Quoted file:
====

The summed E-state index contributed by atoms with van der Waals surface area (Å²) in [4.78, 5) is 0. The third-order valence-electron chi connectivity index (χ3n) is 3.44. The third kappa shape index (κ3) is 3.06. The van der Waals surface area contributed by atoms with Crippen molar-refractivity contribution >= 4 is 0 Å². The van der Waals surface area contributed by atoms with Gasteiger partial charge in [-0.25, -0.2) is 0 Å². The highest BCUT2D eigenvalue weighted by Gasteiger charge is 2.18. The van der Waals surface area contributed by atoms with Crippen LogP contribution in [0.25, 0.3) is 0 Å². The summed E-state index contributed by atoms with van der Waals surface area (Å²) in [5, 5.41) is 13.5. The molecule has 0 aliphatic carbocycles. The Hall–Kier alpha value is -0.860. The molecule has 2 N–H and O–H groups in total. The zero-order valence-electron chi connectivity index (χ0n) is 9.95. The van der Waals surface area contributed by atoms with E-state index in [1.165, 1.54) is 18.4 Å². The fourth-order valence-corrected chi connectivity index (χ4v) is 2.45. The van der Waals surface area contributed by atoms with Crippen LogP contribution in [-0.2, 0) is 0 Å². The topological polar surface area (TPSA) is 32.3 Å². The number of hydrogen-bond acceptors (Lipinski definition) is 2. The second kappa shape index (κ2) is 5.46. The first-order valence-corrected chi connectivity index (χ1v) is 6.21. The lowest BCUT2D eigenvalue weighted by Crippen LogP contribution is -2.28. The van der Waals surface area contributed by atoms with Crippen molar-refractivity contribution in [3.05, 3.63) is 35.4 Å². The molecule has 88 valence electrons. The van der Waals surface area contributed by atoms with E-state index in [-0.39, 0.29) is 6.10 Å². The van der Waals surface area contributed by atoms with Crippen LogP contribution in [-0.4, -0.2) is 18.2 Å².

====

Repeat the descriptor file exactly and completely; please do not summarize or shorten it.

The summed E-state index contributed by atoms with van der Waals surface area (Å²) in [4.78, 5) is 0. The third-order valence-electron chi connectivity index (χ3n) is 3.44. The third kappa shape index (κ3) is 3.06. The van der Waals surface area contributed by atoms with Crippen molar-refractivity contribution >= 4 is 0 Å². The van der Waals surface area contributed by atoms with Gasteiger partial charge in [-0.25, -0.2) is 0 Å². The highest BCUT2D eigenvalue weighted by Gasteiger charge is 2.18. The van der Waals surface area contributed by atoms with Crippen LogP contribution in [0.25, 0.3) is 0 Å². The summed E-state index contributed by atoms with van der Waals surface area (Å²) in [5, 5.41) is 13.5. The molecule has 0 aliphatic carbocycles. The Hall–Kier alpha value is -0.860. The molecule has 2 N–H and O–H groups in total. The zero-order valence-electron chi connectivity index (χ0n) is 9.95. The van der Waals surface area contributed by atoms with E-state index in [1.165, 1.54) is 18.4 Å². The fourth-order valence-corrected chi connectivity index (χ4v) is 2.45. The van der Waals surface area contributed by atoms with Crippen LogP contribution in [-0.2, 0) is 0 Å². The topological polar surface area (TPSA) is 32.3 Å². The number of hydrogen-bond acceptors (Lipinski definition) is 2. The second kappa shape index (κ2) is 5.46. The first-order valence-corrected chi connectivity index (χ1v) is 6.21. The lowest BCUT2D eigenvalue weighted by Crippen LogP contribution is -2.28. The van der Waals surface area contributed by atoms with Crippen molar-refractivity contribution in [3.05, 3.63) is 35.4 Å². The molecule has 88 valence electrons. The van der Waals surface area contributed by atoms with E-state index in [-0.39, 0.29) is 6.10 Å². The van der Waals surface area contributed by atoms with Crippen LogP contribution in [-0.4, -0.2) is 18.2 Å².